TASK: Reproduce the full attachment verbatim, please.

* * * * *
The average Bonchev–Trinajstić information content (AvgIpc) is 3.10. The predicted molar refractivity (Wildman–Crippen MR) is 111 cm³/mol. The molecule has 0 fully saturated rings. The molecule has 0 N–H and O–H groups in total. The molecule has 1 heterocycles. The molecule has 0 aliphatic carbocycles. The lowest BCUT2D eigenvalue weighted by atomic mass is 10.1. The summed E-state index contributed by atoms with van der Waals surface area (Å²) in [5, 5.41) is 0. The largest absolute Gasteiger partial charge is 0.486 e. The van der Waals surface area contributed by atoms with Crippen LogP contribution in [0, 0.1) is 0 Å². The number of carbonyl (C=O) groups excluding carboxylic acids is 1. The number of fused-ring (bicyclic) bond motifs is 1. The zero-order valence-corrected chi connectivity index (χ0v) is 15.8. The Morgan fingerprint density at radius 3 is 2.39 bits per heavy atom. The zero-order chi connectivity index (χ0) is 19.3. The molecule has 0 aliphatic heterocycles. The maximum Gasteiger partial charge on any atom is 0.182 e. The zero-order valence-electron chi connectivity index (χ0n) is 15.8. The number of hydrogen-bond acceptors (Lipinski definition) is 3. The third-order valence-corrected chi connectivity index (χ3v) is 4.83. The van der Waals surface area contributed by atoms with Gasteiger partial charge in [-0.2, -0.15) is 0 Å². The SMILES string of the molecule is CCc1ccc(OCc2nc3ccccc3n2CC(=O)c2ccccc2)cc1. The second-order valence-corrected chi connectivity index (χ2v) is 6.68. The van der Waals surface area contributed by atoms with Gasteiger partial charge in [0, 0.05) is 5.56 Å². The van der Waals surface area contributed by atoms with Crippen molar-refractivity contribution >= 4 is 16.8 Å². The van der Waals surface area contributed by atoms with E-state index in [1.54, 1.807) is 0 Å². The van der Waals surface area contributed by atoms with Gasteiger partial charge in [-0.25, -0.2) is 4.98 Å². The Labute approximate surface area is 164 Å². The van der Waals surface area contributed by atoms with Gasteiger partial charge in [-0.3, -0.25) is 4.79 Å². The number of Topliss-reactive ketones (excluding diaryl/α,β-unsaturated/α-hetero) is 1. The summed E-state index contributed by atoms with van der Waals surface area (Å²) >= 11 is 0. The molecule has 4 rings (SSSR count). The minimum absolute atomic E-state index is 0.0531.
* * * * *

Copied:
The average Bonchev–Trinajstić information content (AvgIpc) is 3.10. The predicted molar refractivity (Wildman–Crippen MR) is 111 cm³/mol. The molecule has 0 fully saturated rings. The molecule has 0 N–H and O–H groups in total. The molecule has 1 heterocycles. The molecule has 0 aliphatic carbocycles. The lowest BCUT2D eigenvalue weighted by atomic mass is 10.1. The summed E-state index contributed by atoms with van der Waals surface area (Å²) in [5, 5.41) is 0. The largest absolute Gasteiger partial charge is 0.486 e. The van der Waals surface area contributed by atoms with Crippen LogP contribution in [0, 0.1) is 0 Å². The number of carbonyl (C=O) groups excluding carboxylic acids is 1. The number of fused-ring (bicyclic) bond motifs is 1. The zero-order valence-corrected chi connectivity index (χ0v) is 15.8. The Morgan fingerprint density at radius 3 is 2.39 bits per heavy atom. The zero-order chi connectivity index (χ0) is 19.3. The molecule has 0 aliphatic heterocycles. The maximum Gasteiger partial charge on any atom is 0.182 e. The zero-order valence-electron chi connectivity index (χ0n) is 15.8. The number of hydrogen-bond acceptors (Lipinski definition) is 3. The third-order valence-corrected chi connectivity index (χ3v) is 4.83. The van der Waals surface area contributed by atoms with Gasteiger partial charge in [-0.2, -0.15) is 0 Å². The SMILES string of the molecule is CCc1ccc(OCc2nc3ccccc3n2CC(=O)c2ccccc2)cc1. The second-order valence-corrected chi connectivity index (χ2v) is 6.68. The van der Waals surface area contributed by atoms with Gasteiger partial charge in [0, 0.05) is 5.56 Å². The van der Waals surface area contributed by atoms with Crippen molar-refractivity contribution >= 4 is 16.8 Å². The van der Waals surface area contributed by atoms with E-state index in [1.54, 1.807) is 0 Å². The van der Waals surface area contributed by atoms with Gasteiger partial charge in [-0.25, -0.2) is 4.98 Å². The Labute approximate surface area is 164 Å². The van der Waals surface area contributed by atoms with Gasteiger partial charge in [-0.3, -0.25) is 4.79 Å². The number of Topliss-reactive ketones (excluding diaryl/α,β-unsaturated/α-hetero) is 1. The summed E-state index contributed by atoms with van der Waals surface area (Å²) >= 11 is 0. The molecule has 4 rings (SSSR count). The minimum absolute atomic E-state index is 0.0531.